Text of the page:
The ongoing protests in Hong Kong against the Mainland’s requirement that it approve candidates for chief executive have brought sharp criticism from Beijing. The protests have been condemned for breaking the peace and stability, or potentially involving foreign meddling. What economic impacts are associated with the possible outcomes?
There are three main ways in which the Hong Kong protests may be resolved. First, Hong Kong protesters may give in to Beijing, either peacefully or grudgingly. They may decide that stability is more important than democracy, or realize that they have little sway with Beijing’s usual hard line. This would have little impact on the economy. Although embittered, Hong Kong residents would be unlikely to reduce trade and investment relations with Mainland China.
Second, Beijing may strike a compromise with Hong Kong. Such a compromise would attempt to combine democratic procedures with confirmation from Beijing, and would constitute an uncomfortable agreement between Communist and democratic principles. This may come in the form of allowing the public, along with the Nominating Committee, to put forward candidates that are then approved by Beijing. This would be a compromise between Beijing’s desire to approve candidates and proposals put forward by the League of Social Democrats and People Power Lawmakers and the Civic Party that proposed that both the public and the Nominating Committee nominate candidates for the Chief Executive. However, again, in this case, trade and investment relations between Hong Kong and Mainland China would resume as normal.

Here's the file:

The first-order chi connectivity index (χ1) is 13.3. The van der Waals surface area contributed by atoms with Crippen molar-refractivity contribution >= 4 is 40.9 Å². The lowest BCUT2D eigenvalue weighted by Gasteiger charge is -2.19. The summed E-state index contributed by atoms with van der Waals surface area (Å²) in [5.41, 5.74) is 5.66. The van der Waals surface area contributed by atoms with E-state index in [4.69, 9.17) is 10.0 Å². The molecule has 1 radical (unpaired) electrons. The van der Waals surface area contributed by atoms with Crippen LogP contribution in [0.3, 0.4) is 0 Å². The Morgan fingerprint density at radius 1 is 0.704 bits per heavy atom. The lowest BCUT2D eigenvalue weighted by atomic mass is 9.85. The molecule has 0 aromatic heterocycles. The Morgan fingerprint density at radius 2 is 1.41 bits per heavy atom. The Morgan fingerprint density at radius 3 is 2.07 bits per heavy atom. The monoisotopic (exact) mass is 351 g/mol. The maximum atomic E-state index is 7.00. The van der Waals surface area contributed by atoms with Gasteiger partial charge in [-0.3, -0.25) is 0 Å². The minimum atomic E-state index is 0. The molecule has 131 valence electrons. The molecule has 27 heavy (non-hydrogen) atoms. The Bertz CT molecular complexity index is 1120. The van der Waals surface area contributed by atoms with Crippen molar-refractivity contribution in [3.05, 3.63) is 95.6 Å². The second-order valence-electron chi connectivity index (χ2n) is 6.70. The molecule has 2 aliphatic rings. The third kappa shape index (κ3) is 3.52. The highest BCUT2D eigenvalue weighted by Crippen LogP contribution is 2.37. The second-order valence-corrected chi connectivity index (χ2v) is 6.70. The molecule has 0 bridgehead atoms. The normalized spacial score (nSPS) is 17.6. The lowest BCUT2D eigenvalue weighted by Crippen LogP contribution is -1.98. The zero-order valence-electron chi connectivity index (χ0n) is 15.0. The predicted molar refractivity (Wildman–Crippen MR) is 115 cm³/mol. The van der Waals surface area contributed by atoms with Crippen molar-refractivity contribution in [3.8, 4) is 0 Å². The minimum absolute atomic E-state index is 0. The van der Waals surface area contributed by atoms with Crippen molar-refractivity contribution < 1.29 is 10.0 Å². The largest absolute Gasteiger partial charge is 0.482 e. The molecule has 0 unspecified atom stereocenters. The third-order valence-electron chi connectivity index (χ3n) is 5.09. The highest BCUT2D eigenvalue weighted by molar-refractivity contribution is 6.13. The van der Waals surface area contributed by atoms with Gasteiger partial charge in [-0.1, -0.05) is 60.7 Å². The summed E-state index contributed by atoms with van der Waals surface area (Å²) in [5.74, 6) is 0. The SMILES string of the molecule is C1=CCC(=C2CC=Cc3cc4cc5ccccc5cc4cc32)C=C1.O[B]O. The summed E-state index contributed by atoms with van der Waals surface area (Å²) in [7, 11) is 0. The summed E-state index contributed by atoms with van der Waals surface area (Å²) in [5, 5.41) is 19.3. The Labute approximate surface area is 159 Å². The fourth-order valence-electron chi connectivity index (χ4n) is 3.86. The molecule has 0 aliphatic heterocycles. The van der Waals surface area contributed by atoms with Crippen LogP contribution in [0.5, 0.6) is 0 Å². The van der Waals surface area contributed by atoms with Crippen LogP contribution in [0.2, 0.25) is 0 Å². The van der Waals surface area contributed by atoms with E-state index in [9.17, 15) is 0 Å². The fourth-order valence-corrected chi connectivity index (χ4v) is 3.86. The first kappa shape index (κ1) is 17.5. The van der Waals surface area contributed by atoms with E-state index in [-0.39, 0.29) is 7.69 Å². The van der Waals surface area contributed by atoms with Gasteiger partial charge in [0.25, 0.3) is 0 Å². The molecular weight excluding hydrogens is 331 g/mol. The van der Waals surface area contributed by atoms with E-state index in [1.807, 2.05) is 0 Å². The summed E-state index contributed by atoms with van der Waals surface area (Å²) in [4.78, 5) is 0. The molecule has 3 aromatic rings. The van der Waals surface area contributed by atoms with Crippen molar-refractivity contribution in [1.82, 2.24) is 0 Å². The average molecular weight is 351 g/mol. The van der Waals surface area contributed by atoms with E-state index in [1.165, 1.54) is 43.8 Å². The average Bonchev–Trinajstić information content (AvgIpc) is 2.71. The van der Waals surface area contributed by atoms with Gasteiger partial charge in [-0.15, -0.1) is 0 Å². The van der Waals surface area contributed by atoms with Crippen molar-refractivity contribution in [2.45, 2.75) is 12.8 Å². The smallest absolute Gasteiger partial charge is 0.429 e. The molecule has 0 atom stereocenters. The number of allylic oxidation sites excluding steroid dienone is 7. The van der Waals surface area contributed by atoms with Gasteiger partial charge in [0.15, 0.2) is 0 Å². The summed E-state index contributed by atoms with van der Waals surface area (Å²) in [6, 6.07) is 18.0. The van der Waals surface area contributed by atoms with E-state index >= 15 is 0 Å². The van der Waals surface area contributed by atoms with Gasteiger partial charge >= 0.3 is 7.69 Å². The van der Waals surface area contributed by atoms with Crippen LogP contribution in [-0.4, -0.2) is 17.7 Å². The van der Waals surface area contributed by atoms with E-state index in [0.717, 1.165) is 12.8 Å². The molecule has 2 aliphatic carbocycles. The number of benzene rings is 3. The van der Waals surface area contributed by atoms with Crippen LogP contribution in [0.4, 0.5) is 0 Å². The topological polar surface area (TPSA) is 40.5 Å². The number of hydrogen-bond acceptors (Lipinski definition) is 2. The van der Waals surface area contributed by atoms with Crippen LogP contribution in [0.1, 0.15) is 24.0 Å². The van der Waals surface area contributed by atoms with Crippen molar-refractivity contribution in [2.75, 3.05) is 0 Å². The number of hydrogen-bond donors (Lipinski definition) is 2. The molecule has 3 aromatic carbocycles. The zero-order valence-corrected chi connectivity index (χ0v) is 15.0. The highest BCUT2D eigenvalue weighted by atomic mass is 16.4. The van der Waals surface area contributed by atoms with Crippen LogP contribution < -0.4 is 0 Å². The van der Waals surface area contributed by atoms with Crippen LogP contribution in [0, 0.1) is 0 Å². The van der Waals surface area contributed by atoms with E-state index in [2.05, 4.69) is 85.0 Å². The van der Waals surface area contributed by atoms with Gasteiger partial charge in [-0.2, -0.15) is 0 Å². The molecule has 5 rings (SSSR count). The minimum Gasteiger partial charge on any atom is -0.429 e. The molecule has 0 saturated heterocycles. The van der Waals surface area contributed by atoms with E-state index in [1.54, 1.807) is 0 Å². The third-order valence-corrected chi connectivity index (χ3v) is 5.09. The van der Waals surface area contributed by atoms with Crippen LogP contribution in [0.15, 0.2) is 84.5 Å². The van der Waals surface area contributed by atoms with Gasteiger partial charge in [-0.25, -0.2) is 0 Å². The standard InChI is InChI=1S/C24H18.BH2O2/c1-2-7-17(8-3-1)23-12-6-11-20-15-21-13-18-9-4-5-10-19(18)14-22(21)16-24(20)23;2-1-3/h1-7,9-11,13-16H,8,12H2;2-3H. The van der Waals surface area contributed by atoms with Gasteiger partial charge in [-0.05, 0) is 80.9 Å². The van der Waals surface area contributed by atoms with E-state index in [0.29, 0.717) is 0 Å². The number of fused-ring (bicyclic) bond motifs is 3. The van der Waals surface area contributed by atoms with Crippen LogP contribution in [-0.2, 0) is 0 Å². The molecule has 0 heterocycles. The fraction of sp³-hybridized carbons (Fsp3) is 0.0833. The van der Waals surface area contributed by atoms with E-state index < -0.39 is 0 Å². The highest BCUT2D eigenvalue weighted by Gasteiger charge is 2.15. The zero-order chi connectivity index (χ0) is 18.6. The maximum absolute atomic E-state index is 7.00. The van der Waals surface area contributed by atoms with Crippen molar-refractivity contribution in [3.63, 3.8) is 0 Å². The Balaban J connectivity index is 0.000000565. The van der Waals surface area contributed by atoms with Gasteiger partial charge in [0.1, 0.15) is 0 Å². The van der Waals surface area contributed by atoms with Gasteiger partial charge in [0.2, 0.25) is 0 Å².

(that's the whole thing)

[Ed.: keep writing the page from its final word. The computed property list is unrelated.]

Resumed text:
Third, Beijing may use violence, perhaps real bullets, to crack down, in a Tiananmen-like confrontation. This is the least desirable outcome for both Hong Kong and Beijing, as it would stifle relations between the two regions for some time to come. It would dampen trade and investment with Hong Kong, harm the stock market, which contains a large percentage of Mainland-based companies, and put the Shanghai-Hong Kong Stock Connect program on ice. Currently, trade from the Mainland into Hong Kong measured at $384.8 billion in 2013, direct investment from Hong Kong into the Mainland weighed in at $73.4 billion in 2013, and the market capitalization of Mainland firms listed in Hong Kong amounts to $1.8 trillion. Disruption of these financial flows would cause a serious economic shock to both regions.
Further, the wider economic implications of a crackdown should also be considered. A shock to the China/Hong Kong trade nexus, combined with an arrest in direct investment into the Mainland, would sharply impact the rest of the world, cutting off access to imported goods from China, and rerouting export channels to Shanghai, creating congestion and reducing exported goods to China. A crackdown would also call for an international response, possibly in the form of a trade embargo, as has been implemented against Russia. This would certainly disrupt trade, and would weaken economic ties between China and the West.
Therefore, the first two options are best. The protests are expected to come to a head on October 1, National Day, which celebrates the founding of the People’s Republic of China. The world is watching with bated breath to see whether the Hong Kong protests end without violence, for if they do not, there will be serious ramifications across the globe. The reality is that Beijing cannot approach the Hong Kong issue with a hammer-hard line; the line must be softened for this Special Administrative Region, or else the economic repercussions could be severe.